Ms. Roth is ready for her close-up – “Divergent” by Veronica Roth

December 27, 2013 at 8:17 pm 2 comments

“Divergent” by Veronica Roth, Published in 2011

Writing science fiction is tough. Scratch that, writing good science fiction is tough.  If the writer is creating a whole different world for the reader then there has to be a lot of extra care and quality writing to make sure the reader understands the setting, the society, the technology.  Without good descriptive writing, the reader is just guessing and that can get, well, annoying.  Let’s just get down to it, Ms. Roth wrote “Divergent” so it could be a movie.  Not only was she riding the “Hunger Games” hype (kudos to her) but she was obviously hoping that the ride would take her book into movie production. And yippee it is  – March 2014 coming to a theater near you. But you see Ms. Roth forgot to actually write anything but a character story. While I am aware this is young adult fiction, even for this genre her writing is shallow.  I have no idea how anything looks in this new world.  It is like “Twilight” meets the “Hunger Games” meets some CW show.  Was it enjoyable? Sure. Was it something I would recommend? Not really, unless you have read every book on your “to read” list and have nothing else in the house and are terribly, terribly bored.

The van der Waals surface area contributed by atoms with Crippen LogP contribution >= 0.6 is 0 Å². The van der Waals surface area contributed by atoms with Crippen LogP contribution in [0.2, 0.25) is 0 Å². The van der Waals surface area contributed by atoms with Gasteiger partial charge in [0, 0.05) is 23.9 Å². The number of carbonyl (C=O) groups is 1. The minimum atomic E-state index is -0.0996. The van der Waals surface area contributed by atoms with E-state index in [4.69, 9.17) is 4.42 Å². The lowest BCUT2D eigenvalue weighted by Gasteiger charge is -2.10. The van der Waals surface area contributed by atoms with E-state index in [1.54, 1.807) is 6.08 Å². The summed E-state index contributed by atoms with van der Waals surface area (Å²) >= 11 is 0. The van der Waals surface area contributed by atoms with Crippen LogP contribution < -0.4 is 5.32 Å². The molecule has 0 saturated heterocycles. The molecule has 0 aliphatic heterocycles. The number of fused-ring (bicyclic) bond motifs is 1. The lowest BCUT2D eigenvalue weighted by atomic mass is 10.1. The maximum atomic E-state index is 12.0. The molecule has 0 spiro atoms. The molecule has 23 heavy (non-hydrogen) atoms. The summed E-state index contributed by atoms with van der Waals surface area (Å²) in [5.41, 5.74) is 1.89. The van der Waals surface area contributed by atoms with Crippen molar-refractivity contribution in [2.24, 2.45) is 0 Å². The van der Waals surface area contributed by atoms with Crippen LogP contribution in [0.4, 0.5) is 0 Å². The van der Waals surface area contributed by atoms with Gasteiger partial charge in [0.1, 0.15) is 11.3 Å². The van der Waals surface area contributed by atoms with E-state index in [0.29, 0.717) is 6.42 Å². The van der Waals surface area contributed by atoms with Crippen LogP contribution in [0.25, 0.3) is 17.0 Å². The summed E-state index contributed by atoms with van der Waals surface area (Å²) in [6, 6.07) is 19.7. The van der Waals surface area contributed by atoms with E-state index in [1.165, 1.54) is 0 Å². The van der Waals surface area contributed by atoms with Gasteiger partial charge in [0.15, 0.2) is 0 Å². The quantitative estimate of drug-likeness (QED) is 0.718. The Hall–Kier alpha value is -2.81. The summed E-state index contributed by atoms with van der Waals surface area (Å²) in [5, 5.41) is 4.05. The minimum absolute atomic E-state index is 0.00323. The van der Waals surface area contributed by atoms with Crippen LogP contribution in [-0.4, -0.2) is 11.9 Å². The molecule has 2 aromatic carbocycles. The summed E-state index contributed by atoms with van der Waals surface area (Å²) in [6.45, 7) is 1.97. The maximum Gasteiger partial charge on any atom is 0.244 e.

Beatrice is a teen living in a futuristic society (Chicago years from now). This society is divided into five factions and each faction has a strength or focus – one is bravery, one is truth, one is knowledge, and I think you get the picture.  While each child grows up in a particular faction, when they reach 16 years old they are tested to determine what faction would best fit them. However on the day of appointment, the teen can decide which faction they would like to join, not necessarily based on the test results.  Once you make a choice to change factions your new family is your new faction and you leave your old life and family behind.  Beatrice’s test is inconclusive and so she is something very dangerous – divergent.  But she still must make the choice of whether to stay with her family and remain selfless or change factions and head into the unknown *insert dramatic music*.

Perhaps most notably, Ms. Roth gives us some tips on writing in the back of the book. This was her first book and she already had writing tips for us small folk.  I read them. Apparently I too can dream of someday writing a book about a strong teen girl who doesn’t fit in but is special and falls in love and saves the world. Or something along those lines.  I will call it “The Twilight Games,” make it a trilogy, and get a movie deal.  I am pretty sure that is what Ms. Roth was trying to tell me…I could be wrong.


Entry filed under: December 2013 reads. Tags: , , , , .

Beauty wedded to meaning – “The Goldfinch” by Donna Tartt Water, water everywhere – “We are Water” and “Beach Music”

2 Comments Add your own

  • 1. Cecelia Bishman  |  December 28, 2013 at 3:57 pm

    Good response to the many authors writing not good literature but the next movie blockbuster. They do a disservice to those of us looking to enjoy a book for the joy and wonder the written word can provide.

    • 2. Emily C  |  January 8, 2014 at 3:38 pm

      I agree:).


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There is some great literature out there, but there is a lot of bad literature as well. We shouldn't all have to read it. These are my recommendations and thoughts about the books I read.


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